This is the year to celebrate the centennial of our National Park Service through travel and exploration. Pendleton is honored to be part of the celebration. Your purchase from the Pendleton National Park Collection helps support the good work of the National Park Foundation, an organization that manages, protects and preserves America’s National Treasures for future generations.

National-Park-Collection-100_Color-Logo

 

 

Happy 4th of July!

To all of  you from all of us here at Pendleton Woolen Mills. Have the best Independence Day ever!

Brandon_Burk_SocialOnly_WEB

Brandon Burk Photography

Backpack by Hold Fast Gear

Taking a Blanket Home: Great Smoky Mountains National Park and the #pendle10park explorers

 

Matthews_IMG_1715

Welcome to the most visited national park in the United States, Great Smoky Mountains National Park. These misty mountains welcome nine to ten million visitors per year. The park covers more than 800 square miles in Tennessee and North Carolina, making it the largest national park east of the Rockies.

We sent our blanket home to the Great Smokys with one of our #pendle10park explorers. True to their name, the mountains were cloaked with heavy mist, caused by high elevation, 80 inches of rainfall per year, and a multitude of flora; 130 species of trees, over 100 native shrub species, and some 1,600 species of flowering plants.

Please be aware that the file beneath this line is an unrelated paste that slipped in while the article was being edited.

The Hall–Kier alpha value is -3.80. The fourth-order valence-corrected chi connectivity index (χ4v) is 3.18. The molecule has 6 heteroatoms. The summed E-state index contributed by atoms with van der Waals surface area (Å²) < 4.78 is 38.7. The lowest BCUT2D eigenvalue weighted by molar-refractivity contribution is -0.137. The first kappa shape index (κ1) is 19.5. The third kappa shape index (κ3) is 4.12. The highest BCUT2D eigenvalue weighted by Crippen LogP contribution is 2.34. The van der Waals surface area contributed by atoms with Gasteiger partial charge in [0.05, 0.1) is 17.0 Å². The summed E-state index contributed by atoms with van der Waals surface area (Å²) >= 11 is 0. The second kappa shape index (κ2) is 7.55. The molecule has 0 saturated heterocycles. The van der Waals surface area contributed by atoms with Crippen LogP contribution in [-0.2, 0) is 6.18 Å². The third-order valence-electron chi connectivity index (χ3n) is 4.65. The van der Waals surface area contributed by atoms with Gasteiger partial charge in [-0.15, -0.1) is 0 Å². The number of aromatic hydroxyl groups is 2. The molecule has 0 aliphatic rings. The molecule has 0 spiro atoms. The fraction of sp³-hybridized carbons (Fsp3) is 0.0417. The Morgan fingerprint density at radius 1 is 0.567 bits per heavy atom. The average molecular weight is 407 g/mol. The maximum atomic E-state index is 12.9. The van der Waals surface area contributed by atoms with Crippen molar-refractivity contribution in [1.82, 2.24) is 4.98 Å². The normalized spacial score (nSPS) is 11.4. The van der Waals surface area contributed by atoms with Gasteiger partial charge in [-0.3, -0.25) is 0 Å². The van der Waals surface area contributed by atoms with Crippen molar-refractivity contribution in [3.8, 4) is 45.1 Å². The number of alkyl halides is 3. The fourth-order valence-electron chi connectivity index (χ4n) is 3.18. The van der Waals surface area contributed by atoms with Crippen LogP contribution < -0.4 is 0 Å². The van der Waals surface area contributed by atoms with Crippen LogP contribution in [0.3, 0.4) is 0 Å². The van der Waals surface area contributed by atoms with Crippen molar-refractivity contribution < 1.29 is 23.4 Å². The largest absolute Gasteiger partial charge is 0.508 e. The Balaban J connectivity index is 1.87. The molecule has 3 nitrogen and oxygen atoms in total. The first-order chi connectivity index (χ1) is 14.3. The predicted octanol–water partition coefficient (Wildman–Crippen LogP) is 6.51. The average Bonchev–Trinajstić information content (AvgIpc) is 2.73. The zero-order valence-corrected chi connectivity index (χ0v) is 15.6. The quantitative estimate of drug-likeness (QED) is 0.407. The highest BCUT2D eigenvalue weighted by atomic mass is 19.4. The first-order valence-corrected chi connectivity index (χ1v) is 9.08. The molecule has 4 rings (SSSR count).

Matthews_IMG_1591

The Cherokee called the region Shaconage, which translates to “mountains of the blue smoke.”

Matthews_IMG_1560

The park is home to many beautiful waterfalls that also play a part in creating that wonderful haze.

Matthews_IMG_1578

As an International Biosphere Reserve, the Park’s biological diversity is preserved and studied. A staggering 10,00 different species of plants and animals are recorded here, but there may be as many as 9o,000 more species of plant an animal life still to be identified.

With the help of a distance lens, our explorer encountered some of this wildlife, including one of the park’s 1500 black bears.

Matthews_IMG_1868

Elk, which were re-introduced to the park in 2001, are becoming more common. A herd of around 140 ranges on the North Carolina side of the park. Again, we promise that these beautiful shots were taken at a distance.

Matthews_IMG_1606

Matthews_IMG_1597

Incredible shots.

Great Smoky National Park is open 365 days a year, and park entry is free. Free! Yes, that means you have access to 850 miles of hiking (there is a fee for overnight camping. But it’s worth it to wake up and smell the coffee in a paradise like this.

 

 

Matthews_IMG_1633

Matthews_IMG_1644

Matthews_IMG_1741

Many thanks to our #pendle10park explorer, Ben Matthews.

This slideshow requires JavaScript.

See more of Ben’s work here:

Ben Matthews on Instagram 

Ben Matthews

Shop Pendleton’s National Park collection here: Great Smoky

National-Park-Collection-100_Color-Logo

 

Mill Tribute Blankets by Pendleton: Racine Woolen Mills of Racine, Wisconsin

In 2010, Pendleton Woolen Mills introduced our Tribute Series, paying homage to four of the American Mills that thrived during the Golden Age of Native American Trade blankets. Today, we will talk about Racine Woolen Mills, known for their intricate patterns. 

tributelabels_2

In 1865, a Racine company began producing textiles under the name Blake & Company under the leadership of Lucien Blake and John Hart. In 1877, the company incorporated under the name of “Racine Woolen Mills—Blake & Company.” Racine Woolen Mills went on to become the premier producer and marketer of Native American Trade blankets.

Mill